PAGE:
Supreme Court Backs California for Reneging on Plea Deal

WASHINGTON (CN) – No precedent required a lighter sentence for a man whose charges were compounded after he had already negotiated a plea deal, the U.S. Supreme Court ruled Monday.

California brought its complaint against Michael Cuero in October 2005, about two weeks after Cuero drove his car into a man standing outside of his parked pickup truck.

In addition to having been driving without a license, high on methamphetamine, Cuero was on parole and carrying a loaded 9-millimeter semiautomatic pistol.

Cuero pleaded guilty that December to two of the charges against him – causing bodily injury while driving under the influence of a drug and unlawful possession of a firearm.

The plea carried a maximum sentence of about 14 years in state prison, but California prosecutors requested permission to amend the criminal complaint before Cuero’s scheduled sentencing date of Jan. 11, 2006.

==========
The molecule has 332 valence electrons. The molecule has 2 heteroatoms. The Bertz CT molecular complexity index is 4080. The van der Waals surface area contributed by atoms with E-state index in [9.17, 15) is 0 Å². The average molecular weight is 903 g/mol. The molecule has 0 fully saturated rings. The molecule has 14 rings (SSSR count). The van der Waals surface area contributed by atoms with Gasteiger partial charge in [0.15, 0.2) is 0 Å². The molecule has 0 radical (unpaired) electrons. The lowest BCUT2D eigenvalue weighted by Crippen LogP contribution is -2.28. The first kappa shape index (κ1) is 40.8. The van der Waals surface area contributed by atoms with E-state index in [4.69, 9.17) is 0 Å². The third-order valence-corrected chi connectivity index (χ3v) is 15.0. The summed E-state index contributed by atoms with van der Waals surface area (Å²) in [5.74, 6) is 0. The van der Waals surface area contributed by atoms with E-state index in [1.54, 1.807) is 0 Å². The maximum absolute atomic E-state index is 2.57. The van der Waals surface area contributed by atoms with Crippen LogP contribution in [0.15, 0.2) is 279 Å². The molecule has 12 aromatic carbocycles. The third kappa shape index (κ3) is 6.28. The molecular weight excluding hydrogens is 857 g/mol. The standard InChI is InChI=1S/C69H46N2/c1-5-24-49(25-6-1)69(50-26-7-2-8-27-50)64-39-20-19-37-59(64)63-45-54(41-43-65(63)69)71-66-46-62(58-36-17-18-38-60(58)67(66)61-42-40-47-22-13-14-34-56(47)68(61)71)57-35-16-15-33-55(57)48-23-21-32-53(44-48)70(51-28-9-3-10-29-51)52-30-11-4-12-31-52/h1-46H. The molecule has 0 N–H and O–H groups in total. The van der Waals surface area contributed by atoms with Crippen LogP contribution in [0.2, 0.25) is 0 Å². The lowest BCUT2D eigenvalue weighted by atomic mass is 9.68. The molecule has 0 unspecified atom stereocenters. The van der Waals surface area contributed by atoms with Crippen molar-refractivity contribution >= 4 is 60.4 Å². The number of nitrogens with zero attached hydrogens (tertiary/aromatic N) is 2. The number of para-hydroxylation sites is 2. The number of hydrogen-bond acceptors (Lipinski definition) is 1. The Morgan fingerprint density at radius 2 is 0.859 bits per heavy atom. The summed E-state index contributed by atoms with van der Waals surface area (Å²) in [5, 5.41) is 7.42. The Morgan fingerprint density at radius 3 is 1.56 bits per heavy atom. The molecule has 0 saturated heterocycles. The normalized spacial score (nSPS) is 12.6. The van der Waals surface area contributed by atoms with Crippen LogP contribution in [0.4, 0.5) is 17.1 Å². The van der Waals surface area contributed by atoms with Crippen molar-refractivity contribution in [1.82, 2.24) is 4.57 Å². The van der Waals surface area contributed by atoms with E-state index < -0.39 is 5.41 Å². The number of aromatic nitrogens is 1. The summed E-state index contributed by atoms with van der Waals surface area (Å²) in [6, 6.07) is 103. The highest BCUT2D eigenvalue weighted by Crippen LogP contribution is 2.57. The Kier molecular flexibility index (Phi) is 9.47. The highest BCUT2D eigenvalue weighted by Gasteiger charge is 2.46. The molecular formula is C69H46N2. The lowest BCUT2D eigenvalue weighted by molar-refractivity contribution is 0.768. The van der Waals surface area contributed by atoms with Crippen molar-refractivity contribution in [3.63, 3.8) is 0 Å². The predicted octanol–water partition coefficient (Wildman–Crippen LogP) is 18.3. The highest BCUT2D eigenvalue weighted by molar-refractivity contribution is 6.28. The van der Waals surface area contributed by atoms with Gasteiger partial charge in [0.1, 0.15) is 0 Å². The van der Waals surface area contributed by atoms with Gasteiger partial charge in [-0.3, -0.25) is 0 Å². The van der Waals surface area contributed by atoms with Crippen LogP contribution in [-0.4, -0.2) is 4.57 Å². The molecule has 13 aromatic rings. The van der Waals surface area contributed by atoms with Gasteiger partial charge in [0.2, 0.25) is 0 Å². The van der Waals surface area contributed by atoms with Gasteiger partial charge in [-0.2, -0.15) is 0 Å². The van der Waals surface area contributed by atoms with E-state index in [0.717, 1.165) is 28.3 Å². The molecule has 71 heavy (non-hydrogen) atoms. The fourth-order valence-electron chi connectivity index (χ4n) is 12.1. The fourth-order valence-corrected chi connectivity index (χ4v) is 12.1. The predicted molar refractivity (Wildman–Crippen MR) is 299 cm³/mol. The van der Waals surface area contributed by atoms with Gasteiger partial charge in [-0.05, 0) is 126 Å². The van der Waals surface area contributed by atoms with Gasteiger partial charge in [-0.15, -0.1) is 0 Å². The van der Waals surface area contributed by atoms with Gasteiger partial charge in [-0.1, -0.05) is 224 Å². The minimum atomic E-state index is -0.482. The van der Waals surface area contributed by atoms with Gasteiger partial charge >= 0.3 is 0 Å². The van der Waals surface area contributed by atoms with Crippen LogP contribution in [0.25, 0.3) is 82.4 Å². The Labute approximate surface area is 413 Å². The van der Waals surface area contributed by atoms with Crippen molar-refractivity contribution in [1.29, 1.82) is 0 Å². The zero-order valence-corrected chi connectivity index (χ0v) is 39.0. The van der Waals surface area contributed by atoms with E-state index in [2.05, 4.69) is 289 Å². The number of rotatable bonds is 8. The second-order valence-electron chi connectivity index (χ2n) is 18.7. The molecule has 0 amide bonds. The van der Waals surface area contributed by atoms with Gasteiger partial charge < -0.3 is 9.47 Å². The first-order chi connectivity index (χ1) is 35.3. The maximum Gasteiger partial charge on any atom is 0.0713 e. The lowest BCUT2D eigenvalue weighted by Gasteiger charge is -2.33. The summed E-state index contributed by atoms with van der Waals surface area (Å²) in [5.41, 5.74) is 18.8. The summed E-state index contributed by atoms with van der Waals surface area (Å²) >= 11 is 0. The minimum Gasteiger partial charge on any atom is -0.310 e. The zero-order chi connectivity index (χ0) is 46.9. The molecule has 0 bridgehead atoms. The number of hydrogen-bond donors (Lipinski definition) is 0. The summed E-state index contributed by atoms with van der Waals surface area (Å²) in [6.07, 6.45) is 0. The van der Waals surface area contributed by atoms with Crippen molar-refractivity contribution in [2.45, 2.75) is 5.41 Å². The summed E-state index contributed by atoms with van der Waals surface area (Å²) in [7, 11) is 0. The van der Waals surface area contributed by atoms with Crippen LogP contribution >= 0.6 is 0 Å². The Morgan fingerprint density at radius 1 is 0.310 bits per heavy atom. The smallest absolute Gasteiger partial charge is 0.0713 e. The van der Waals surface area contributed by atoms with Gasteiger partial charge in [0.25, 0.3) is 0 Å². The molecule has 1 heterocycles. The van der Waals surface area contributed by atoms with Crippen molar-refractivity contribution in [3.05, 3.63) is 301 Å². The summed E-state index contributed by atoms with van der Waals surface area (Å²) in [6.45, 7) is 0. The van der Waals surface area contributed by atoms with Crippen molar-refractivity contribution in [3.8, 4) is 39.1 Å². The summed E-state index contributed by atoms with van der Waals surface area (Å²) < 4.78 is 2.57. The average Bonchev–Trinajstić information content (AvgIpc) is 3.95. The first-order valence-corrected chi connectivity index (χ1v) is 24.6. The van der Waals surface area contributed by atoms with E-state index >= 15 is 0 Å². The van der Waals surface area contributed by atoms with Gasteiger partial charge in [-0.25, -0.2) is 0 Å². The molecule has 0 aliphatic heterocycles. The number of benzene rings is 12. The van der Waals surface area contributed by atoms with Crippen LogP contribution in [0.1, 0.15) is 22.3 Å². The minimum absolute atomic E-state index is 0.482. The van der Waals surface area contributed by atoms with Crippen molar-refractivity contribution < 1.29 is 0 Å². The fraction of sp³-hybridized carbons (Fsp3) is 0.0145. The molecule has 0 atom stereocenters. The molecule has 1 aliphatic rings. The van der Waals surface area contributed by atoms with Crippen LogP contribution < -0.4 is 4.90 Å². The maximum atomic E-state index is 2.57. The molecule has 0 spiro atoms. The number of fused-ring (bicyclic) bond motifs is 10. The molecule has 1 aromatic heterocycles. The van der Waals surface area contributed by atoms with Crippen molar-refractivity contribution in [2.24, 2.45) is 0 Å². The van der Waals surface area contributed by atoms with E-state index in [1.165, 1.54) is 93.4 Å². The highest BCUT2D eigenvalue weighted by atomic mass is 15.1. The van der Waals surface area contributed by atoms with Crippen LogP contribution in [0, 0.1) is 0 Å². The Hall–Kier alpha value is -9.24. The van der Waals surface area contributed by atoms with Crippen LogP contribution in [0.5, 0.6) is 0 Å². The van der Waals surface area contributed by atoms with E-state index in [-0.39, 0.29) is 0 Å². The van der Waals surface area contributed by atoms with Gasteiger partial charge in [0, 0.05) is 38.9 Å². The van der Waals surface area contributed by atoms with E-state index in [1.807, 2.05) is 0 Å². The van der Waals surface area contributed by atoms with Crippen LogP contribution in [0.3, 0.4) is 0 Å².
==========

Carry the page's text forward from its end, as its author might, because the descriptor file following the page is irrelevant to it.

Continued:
Whereas the plea represented one of Cuero’s four prior convictions as a predicate offense under California’s “three strikes” law, prosecutors determined that Cuero actually had two prior strikes – residential burglary and assault with a deadly weapon.

This second strike meant that Cuero faced a minimum punishment of 25 years. The trial court granted the motion and allowed Cuero to withdraw his guilty plea so as to return parties to the status quo.

After Cuero entered a new plea, he was sentenced to the stipulated term of 25 years to life in prison.

Cuero exhausted his post-conviction remedies until the Ninth Circuit held last year that the trial court’s refusal to enforce the original plea agreement violated clearly established precedent.

California appealed and the Supreme Court summarily reversed Monday, finding nothing in its past cases demanding specific performance as a remedy for constitutional violations.

“To the contrary, no ‘holding of this court’ requires the remedy of specific performance under the circumstances present here,” the unsigned opinion states.

Later the 8-page ruling continues: “Where, as here, none of our prior decisions clearly entitles Cuero to the relief he seeks, the “state court’s decision could not be ‘contrary to’ any holding from this court.”

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